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Posts tagged "Self-Esteem"


William James’ Self-Esteem Equation

From the, er, esteemed psychologist’s Psychology, A Briefer Course:

“With no attempt there can be no failure; with no failure no humiliation. So our self-feeling in this world depends entirely on what we back ourselves to be and do. It is determined by the ratio of our actualities to our supposed potentialities; a fraction of which our pretensions are the denominator and the numerator our success: Thus:

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Such a fraction may be increased as well by diminishing the denominator as by increasing the numerator. To give up pretensions is as blessed a relief as to get them gratified; and where disappointment is incessant and the struggle unending, this is what men will always do. The history of evangelical theology, with its conviction of sin, its self-despair, and its abandonment of salvation by works, is the deepest of possible examples, but we meet others in every walk of life. There is a strange lightness in the heart when one’s nothingness in a particular area is accepted in good faith… How pleasant is the day when we give up striving to be young or slender. ‘Thank God!” we say, ‘those illusions are gone.’ Everything added to the Self is a burden as well as a pride.” (pg 168)

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The Chimera of Contingent Self-Esteem

The Chimera of Contingent Self-Esteem

A few months old, but nonetheless a remarkable article from Psychology Today, “The Boom and Bust Ego” which details some recent reversals in self-esteem research, some of which bears a resemblance to certain dynamics we trumpet on this site. In particular, it seems that “contingent self-esteem” functions as a pretty terrific euphemism for “works righteousness.” And the various descriptions of how low self-esteem feeds on itself sounds quite a bit like living under a curse. That is, the scheme itself is pretty futile, with the attempt to establish esteem leading to either despair or (short-lived periods of) self-righteousness. The ego…

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Justification, Imputation and Self-Esteem

Justification, Imputation and Self-Esteem

So how does the doctrine of justification by faith relate to self-esteem? The key linking concept is that of righteousness. For the Christian, it may be helpful to think of positive self-esteem as a psychological sign of having comprehended that one is counted as right with God, and thus with oneself.

Earlier, we noted a distinction between internal and external styles of attribution in relation to self-esteem. The Greek verb translated ‘to justify’ really has the sense ‘to count someone as righteous’, or ‘to esteem someone as righteous’. There are two quite different ways of thinking about the idea of being…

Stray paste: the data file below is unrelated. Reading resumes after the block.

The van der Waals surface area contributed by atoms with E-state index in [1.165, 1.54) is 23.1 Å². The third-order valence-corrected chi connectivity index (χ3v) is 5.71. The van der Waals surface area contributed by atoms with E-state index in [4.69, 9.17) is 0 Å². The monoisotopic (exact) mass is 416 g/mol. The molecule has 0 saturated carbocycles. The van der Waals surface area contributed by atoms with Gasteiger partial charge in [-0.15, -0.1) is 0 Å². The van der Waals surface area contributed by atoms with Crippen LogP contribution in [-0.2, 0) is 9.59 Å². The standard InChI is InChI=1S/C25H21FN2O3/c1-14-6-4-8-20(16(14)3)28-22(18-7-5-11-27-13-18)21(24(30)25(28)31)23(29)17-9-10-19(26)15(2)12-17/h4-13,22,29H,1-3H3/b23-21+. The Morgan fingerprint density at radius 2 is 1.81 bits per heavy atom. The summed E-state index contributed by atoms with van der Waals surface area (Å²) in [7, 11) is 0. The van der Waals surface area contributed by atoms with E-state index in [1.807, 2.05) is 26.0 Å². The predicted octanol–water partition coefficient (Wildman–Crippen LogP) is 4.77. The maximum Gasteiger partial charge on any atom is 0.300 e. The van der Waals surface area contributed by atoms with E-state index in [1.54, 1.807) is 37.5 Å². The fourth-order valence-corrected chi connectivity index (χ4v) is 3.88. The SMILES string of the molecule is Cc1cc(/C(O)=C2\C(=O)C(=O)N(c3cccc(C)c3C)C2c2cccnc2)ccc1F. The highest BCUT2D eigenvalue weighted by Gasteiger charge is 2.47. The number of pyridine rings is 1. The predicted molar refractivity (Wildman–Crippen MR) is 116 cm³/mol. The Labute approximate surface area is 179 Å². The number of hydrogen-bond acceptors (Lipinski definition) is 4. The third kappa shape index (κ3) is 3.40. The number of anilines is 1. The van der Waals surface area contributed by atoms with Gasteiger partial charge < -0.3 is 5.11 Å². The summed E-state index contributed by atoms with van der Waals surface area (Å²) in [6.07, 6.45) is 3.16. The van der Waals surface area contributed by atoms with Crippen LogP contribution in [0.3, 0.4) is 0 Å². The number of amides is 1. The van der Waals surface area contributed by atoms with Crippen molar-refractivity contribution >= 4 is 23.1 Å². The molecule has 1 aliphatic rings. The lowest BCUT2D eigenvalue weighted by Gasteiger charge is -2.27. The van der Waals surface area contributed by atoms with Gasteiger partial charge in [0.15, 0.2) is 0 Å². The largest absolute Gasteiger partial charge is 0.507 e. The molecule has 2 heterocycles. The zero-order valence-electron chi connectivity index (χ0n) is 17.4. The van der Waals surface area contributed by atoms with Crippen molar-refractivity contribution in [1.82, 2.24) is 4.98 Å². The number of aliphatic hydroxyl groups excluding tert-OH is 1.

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Overinvested Parents and Their Unhappy Kids

Overinvested Parents and Their Unhappy Kids

Holy smokes! If you haven’t read Lori Gottlieb’s article in The Atlantic, “How To Land Your Kid In Therapy,” do yourself a favor. She’s put together a remarkable overview of the pitfalls of modern parenting, focusing particularly on the relationship between parental over-involvement and the rates of anxiety/depression in their offspring. A practicing clinical psychologist herself, Gottlieb makes a strong case for the culture of self-esteem having produced a supremely narcissistic generation that has serious trouble dealing with disappointment. It’s almost The Incredibles-argument verbatim: when everyone is special, no one is special – instead, we all become a bunch of…

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The Liking-Wanting Distinction and Self-Esteem Addiction

The Liking-Wanting Distinction and Self-Esteem Addiction

Something of a follow-up to the semi-outrageous article about Chinese Tiger Mothers, the results of a couple recent studies at Ohio State concluding, surprise surprise, that “Young Adults Are Obsessed With Self-Esteem.” As it’s wisely been pointed out, the self-esteem movement is a losing game, regardless of how it’s played – human need is a bottomless pit. To paraphrase Gerhard Forde, who was paraphrasing Martin Luther, the thirst for glory needs to be extinguished rather than sated. If only knowledge alone were enough to get us to detach… And I don’t know about you, but the very idea of narcissism…

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Rudolf Bultmann on Honesty, Grace and Self-Regard

Rudolf Bultmann on Honesty, Grace and Self-Regard

In honor of the 125th anniversary of much-debated Lutheran theologian Rudolf Bultmann’s birthday, the following are excepts from a sermon he preached on August 4th, 1940.

“Psychology has shown us how the natural need for recognition, if suppressed, can assume morbid developments, and how a human life may be ruined and brought to disaster if this desire for recognition is repressed so that it results in a so-called inferiority complex… In fact the need for recognition for one’s value is something implanted in the very nature of man. We can only live and breathe freely in a circle where we are…

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